This article is disturbing, but extremely educational regarding child predators and how they operate. It discusses how they “groom” prey, discusses some statistics on abduction, and how kids are used for child pornography.
A really good read in order to open some lines of communication between yourself and your kids about they do online and who they are talking to.
“Groomed for Abduction
Earlier in 2001, Alicia met “Christine,” a red-haired 14-year-old girl, online. They became very close, sharing secrets, problems, and girlhood crushes. To the lonely, bored Alicia, Christine represented what she really wanted in a good friend. Even after finding out that “Christine” was really a 31-year-old man named John, this only shook her for a few hours before continuing communication with him. After all, he had been a good friend to her, hadn’t he?
John introduced Alicia to Scott Tyree. He too was thoughtful, gentle, courteous, and respectful. He seemed to be there for her, waiting on the other end of her computer whenever she needed him. If she got in a fight with her mom, Tyree was there to take her side. If she got a bad grade, Tyree was there to validate her intelligence. When she got in a fight with friends at school, he was there to be a friend when it seemed no one else was. Slowly, for over half a year, Tyree played on Alicia’s teenage vulnerabilities until she was convinced she needed him.
As time went on, Tyree introduced more and more sexual topics into their online conversations. She began parroting back to him the things she thought he wanted to hear. Words were exchanged. Photos were sent. At times they would instant message each other through the night. Facilitated by the anonymity of the Internet, bit by bit Tyree chiseled away at Alicia’s inhibitions.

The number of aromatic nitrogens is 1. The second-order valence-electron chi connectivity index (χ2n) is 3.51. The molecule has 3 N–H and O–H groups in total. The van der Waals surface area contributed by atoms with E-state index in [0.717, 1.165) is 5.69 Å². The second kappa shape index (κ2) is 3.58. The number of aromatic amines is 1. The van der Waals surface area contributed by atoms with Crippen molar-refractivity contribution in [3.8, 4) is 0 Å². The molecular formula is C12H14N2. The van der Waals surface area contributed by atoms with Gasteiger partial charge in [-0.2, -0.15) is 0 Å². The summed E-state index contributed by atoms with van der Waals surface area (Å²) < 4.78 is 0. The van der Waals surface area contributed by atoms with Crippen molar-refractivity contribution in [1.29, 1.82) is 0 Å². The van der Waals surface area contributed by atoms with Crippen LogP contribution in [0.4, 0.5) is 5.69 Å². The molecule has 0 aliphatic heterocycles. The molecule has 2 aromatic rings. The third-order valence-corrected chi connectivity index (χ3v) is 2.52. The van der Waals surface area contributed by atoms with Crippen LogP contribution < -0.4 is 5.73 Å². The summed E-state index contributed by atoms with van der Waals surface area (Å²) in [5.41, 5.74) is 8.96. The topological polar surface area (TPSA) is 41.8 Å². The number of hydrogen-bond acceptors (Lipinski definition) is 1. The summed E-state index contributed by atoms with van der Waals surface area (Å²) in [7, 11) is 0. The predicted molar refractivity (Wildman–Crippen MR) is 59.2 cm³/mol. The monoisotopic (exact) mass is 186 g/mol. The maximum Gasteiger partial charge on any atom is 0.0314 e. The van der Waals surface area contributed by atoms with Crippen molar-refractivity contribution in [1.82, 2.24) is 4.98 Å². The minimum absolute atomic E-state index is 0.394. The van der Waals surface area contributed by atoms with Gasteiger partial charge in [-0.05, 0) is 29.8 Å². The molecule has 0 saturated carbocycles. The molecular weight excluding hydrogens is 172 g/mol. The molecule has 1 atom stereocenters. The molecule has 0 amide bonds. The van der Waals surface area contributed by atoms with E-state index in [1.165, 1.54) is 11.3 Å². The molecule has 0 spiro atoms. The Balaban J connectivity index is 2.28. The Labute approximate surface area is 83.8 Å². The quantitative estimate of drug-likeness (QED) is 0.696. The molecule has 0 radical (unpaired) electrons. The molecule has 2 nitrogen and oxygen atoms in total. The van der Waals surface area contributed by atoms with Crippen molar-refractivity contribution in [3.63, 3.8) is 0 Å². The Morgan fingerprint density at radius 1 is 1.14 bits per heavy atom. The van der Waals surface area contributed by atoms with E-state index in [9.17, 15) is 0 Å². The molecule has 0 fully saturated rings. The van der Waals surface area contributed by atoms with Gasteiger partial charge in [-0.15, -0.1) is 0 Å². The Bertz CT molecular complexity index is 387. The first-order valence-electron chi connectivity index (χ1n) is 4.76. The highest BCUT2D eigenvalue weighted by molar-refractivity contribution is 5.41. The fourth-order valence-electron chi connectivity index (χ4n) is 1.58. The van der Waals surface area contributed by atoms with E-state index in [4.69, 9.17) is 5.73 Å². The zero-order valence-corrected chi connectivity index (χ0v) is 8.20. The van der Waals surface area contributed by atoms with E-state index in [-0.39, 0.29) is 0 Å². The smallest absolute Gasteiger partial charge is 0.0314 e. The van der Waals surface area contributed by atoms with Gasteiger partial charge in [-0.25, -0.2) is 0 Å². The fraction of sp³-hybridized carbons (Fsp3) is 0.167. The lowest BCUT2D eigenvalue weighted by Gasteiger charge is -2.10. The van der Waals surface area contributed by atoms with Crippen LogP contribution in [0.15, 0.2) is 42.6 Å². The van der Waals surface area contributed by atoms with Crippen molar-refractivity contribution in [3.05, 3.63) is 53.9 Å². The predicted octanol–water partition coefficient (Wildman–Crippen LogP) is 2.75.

The process is called grooming. “Grooming is essentially brainwashing,” Alicia told me. “It is taking you apart bit by bit, and putting you back together into who this person wants you to be.” Grooming is “a premeditated behavior intended to secure the trust and cooperation of children prior to engaging in sexual conduct,” says Dr. Raymond Choo, Senior Lecturer at the University of Southern Australia. Offenders, he says, “take a particular interest in their child victim to make them feel special,” and then over time introduce a sexual element to the relationship, desensitizing the child to sexual topics and behavior.
Grooming is something child predators have done since before the days of the World Wide Web, but as Alicia sadly learned, the Internet has become another medium for predators to groom potential victims.”